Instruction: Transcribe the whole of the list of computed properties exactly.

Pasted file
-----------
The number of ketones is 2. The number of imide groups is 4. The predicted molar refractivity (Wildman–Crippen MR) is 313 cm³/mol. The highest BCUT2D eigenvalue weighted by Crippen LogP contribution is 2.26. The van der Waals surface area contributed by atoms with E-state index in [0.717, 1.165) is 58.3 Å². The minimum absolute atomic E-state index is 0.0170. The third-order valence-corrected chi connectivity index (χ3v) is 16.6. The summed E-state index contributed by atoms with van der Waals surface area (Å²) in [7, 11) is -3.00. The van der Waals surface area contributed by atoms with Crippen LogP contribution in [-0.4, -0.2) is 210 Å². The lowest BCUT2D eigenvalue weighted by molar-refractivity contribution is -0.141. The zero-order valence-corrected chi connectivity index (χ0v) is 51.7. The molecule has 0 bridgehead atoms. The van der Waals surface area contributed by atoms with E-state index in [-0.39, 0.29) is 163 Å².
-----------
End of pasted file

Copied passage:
The number of ketones is 2. The number of imide groups is 4. The predicted molar refractivity (Wildman–Crippen MR) is 313 cm³/mol. The highest BCUT2D eigenvalue weighted by Crippen LogP contribution is 2.26. The van der Waals surface area contributed by atoms with E-state index in [0.717, 1.165) is 58.3 Å². The minimum absolute atomic E-state index is 0.0170. The third-order valence-corrected chi connectivity index (χ3v) is 16.6. The summed E-state index contributed by atoms with van der Waals surface area (Å²) in [7, 11) is -3.00. The van der Waals surface area contributed by atoms with Crippen LogP contribution in [-0.4, -0.2) is 210 Å². The lowest BCUT2D eigenvalue weighted by molar-refractivity contribution is -0.141. The zero-order valence-corrected chi connectivity index (χ0v) is 51.7. The molecule has 0 bridgehead atoms. The van der Waals surface area contributed by atoms with E-state index in [-0.39, 0.29) is 163 Å².